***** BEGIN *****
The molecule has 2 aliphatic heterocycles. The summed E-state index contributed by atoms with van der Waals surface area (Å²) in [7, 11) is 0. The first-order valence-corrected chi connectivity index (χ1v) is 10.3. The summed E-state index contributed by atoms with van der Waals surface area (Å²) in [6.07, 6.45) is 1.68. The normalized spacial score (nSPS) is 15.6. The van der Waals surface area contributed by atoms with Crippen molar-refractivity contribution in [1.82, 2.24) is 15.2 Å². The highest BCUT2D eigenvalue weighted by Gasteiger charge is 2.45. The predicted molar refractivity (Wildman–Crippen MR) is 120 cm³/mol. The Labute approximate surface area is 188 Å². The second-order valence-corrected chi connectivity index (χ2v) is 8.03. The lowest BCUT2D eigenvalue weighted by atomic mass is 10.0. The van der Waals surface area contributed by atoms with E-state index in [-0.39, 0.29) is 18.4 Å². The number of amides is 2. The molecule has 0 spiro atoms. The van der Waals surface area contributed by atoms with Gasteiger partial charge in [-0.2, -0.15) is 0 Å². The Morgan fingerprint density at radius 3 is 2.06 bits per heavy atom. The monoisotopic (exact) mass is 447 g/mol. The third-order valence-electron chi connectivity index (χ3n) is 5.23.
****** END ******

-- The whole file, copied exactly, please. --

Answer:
The molecule has 2 aliphatic heterocycles. The summed E-state index contributed by atoms with van der Waals surface area (Å²) in [7, 11) is 0. The first-order valence-corrected chi connectivity index (χ1v) is 10.3. The summed E-state index contributed by atoms with van der Waals surface area (Å²) in [6.07, 6.45) is 1.68. The normalized spacial score (nSPS) is 15.6. The van der Waals surface area contributed by atoms with Crippen molar-refractivity contribution in [1.82, 2.24) is 15.2 Å². The highest BCUT2D eigenvalue weighted by Gasteiger charge is 2.45. The predicted molar refractivity (Wildman–Crippen MR) is 120 cm³/mol. The Labute approximate surface area is 188 Å². The second-order valence-corrected chi connectivity index (χ2v) is 8.03. The lowest BCUT2D eigenvalue weighted by atomic mass is 10.0. The van der Waals surface area contributed by atoms with E-state index in [-0.39, 0.29) is 18.4 Å². The number of amides is 2. The molecule has 0 spiro atoms. The van der Waals surface area contributed by atoms with Gasteiger partial charge in [-0.2, -0.15) is 0 Å². The Morgan fingerprint density at radius 3 is 2.06 bits per heavy atom. The monoisotopic (exact) mass is 447 g/mol. The third-order valence-electron chi connectivity index (χ3n) is 5.23.